WHAT IT TAKES

What it Takes is a lot of grit to pick-ax your way through today’s entrepreneurial world. I have never reviewed anything that comes close to a book about business, but learning about Raegan Moya-Jones, a savvy young woman from Australia who moves to the U.S., and after marriage and motherhood, builds a business worth more than a hundred million dollars, I couldn’t pass it up.

What it Takes, How I Built a $100 Million Business Against the Odds is Moya-Jones’s take-no-prisoners memoir of her success. I have already gift-wrapped a copy of the book for my granddaughter, earmarked for her fifteenth birthday, if not sooner.

Moya-Jones wastes no time in telling us how unlikely an entrepreneur she might be: no MBA, no BA, no technophile persona, and beyond sales, her business experience was nil. She was, however, “a full-time corporate cog,” a wife and a mother. What made her think she had something in mind that could become a successful business?

While visiting with an Aussie friend who is also a young mother, the subject of “wraps” comes up. Not like food wraps but wraps to swaddling babies. She and her friend talk about the “gauzy muslin swaddling blankets” used by Australian mums, but as far as Moya-Jones could tell, it was a product unheard of in the States. The seed is planted in the minds of both women. What Moya-Jones doesn’t know about business, she knows about the product.

That conversation gave birth four years later, in 2006, to aden+anais, the now thriving company producing hugely popular muslin cotton goods for babies around the world.

Trust in Your Idea is the chapter that sucked me in. The author’s enthusiasm about starting her own business, of what she instinctively understood she would have to find out about and her flat-out belief that she and her friend Claudia could do it. Some of Moya-Jones’s early advice to readers wanting to learn from her experience includes the following:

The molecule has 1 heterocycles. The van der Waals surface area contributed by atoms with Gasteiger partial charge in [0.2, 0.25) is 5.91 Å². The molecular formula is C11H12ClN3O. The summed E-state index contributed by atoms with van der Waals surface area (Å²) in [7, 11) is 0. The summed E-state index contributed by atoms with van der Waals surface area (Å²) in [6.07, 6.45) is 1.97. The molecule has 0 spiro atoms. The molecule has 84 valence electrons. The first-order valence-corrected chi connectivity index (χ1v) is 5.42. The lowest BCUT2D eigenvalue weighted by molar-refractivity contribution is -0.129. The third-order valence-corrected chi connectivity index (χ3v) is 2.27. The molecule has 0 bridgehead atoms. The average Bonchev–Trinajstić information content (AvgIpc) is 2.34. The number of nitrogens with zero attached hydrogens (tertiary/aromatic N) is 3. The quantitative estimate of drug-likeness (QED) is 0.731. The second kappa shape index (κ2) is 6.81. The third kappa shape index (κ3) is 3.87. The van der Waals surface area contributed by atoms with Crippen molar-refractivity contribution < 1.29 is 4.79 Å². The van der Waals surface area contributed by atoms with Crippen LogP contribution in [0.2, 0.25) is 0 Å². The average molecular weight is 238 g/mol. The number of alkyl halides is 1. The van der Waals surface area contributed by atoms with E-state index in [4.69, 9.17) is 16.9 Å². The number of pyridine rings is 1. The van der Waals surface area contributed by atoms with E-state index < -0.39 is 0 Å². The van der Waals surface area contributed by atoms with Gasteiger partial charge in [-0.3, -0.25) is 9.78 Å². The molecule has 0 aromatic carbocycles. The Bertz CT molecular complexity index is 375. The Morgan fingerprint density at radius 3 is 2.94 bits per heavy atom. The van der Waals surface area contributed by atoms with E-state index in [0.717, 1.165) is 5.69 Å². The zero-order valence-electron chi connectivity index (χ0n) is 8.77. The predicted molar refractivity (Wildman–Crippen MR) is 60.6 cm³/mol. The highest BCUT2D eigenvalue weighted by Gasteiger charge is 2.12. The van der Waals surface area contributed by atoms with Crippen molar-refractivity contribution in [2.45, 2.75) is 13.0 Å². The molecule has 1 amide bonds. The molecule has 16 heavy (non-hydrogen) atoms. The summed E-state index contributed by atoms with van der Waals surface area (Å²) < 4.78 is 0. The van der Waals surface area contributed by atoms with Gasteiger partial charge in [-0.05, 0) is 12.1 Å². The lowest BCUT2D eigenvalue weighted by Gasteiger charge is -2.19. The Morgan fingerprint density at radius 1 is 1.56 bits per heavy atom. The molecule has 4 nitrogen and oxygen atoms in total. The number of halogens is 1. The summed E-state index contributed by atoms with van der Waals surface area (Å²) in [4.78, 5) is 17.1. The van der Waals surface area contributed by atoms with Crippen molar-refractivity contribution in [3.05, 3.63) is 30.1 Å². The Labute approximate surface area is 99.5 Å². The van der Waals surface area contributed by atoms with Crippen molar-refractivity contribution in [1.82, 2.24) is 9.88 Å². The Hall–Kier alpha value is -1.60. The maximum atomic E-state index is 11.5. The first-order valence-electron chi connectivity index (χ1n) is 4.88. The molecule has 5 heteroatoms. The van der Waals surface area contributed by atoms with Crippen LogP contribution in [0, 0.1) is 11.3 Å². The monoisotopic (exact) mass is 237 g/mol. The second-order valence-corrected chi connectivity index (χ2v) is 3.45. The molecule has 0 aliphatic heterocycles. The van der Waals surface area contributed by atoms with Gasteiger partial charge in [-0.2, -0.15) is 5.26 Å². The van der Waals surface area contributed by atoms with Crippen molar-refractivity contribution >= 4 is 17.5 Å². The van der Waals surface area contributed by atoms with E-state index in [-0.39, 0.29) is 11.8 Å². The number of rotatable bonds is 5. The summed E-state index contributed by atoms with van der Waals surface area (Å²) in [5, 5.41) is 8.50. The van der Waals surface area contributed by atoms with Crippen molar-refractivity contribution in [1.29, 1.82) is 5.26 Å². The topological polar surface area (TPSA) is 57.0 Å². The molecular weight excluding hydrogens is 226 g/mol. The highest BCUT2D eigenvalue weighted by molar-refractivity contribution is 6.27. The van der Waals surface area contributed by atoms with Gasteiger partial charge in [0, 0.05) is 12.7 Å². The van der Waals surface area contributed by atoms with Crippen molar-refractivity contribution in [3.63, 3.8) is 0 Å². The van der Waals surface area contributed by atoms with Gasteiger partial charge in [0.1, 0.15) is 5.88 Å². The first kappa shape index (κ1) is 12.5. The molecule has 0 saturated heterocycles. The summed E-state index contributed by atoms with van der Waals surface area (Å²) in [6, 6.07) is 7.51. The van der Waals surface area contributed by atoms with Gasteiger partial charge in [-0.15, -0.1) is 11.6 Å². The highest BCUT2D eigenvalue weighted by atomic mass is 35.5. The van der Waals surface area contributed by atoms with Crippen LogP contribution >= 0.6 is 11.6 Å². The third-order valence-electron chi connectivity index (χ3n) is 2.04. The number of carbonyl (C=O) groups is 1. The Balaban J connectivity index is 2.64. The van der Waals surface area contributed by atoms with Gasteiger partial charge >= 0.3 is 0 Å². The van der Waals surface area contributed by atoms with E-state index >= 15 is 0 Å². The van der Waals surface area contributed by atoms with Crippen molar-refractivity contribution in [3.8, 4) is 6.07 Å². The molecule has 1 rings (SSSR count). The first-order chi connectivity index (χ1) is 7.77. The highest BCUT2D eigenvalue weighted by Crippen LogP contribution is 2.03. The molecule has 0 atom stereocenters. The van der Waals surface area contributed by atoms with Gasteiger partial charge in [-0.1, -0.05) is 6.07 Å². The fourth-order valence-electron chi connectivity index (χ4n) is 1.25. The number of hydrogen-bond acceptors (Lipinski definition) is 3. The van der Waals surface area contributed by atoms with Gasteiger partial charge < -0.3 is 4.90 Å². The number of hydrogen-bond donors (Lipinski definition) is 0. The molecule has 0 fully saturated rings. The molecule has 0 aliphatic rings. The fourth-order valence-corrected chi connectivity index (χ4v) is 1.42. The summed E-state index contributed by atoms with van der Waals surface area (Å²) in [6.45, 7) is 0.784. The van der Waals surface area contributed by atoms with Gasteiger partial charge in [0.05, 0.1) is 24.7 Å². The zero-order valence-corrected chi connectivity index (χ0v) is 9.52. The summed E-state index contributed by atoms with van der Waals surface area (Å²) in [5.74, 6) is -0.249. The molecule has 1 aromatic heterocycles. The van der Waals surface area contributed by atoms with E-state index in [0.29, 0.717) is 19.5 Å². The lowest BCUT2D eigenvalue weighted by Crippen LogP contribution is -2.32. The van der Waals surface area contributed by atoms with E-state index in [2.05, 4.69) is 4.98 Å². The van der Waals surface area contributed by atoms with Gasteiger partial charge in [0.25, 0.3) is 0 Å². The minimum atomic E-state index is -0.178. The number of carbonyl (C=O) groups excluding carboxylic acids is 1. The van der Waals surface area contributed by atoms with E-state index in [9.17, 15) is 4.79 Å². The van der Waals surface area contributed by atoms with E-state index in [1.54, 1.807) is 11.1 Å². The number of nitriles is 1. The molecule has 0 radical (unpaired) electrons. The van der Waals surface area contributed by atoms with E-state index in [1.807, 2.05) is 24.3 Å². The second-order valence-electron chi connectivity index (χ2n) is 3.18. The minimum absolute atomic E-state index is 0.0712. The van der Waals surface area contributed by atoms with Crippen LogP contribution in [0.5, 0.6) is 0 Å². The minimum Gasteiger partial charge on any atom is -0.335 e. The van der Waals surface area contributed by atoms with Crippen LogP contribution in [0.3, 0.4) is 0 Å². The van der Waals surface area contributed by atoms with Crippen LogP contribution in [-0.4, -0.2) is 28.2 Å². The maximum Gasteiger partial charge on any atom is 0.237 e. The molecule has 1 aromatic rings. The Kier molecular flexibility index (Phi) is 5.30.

Don’t let misperceptions about women-led businesses stop you. Ignore the criticism. Do what you know, what you’re passionate about stop asking yourself whether you’re starting the right business and start asking yourself whether your idea is viable and scalable, whether you have an existing customer base that you can grow, and whether you are filling an existing need or solving someone’s problem. Then, and most importantly, be prepared to work harder than you’ve ever worked before.

Moya-Jones’s tenacity, imagination, and faith in the products she wanted to manufacture and sell were the assets that moved her through the gender-biased roadblocks at almost every step. That is what makes this book a compelling and hard-to-put-down read.

In some ways, What It Takes is exactly that, a book of instructions especially honed for the female entrepreneur. The  chapter titles say it all, from Trust In Your Idea, Don’t Let Doubt Stop You, Mum Guilt, Expect Surprises, Choose Your Partner Wisely (her partnership with Claudia does not survive), Know When to Sell and to Exit With Grace. Gender bias often appears in the acquisition of funding and the recognition of female leadership. I’m reminded that assertive females are considered bossy, yet that same assertiveness in males is called leadership. What Moya-Jones found was that “Women are encouraged to be more like men in business—that is, less emotional, less reactive, less feminine. I couldn’t disagree with this sentiment more.”

As I read this book, I began to think of how many women, young or old, are not encouraged to take a serious look at where they might fit in business. And yet these women may be filled with ideas about better mousetraps just waiting to be built. What It Takes is an invitation to step into the world the author built.  Moya-Jones’s wealth is what she carries inside, a wealth she encourages other women to find in themselves. What It Takes is must-reading for women everywhere.   –   Sunny Solomon

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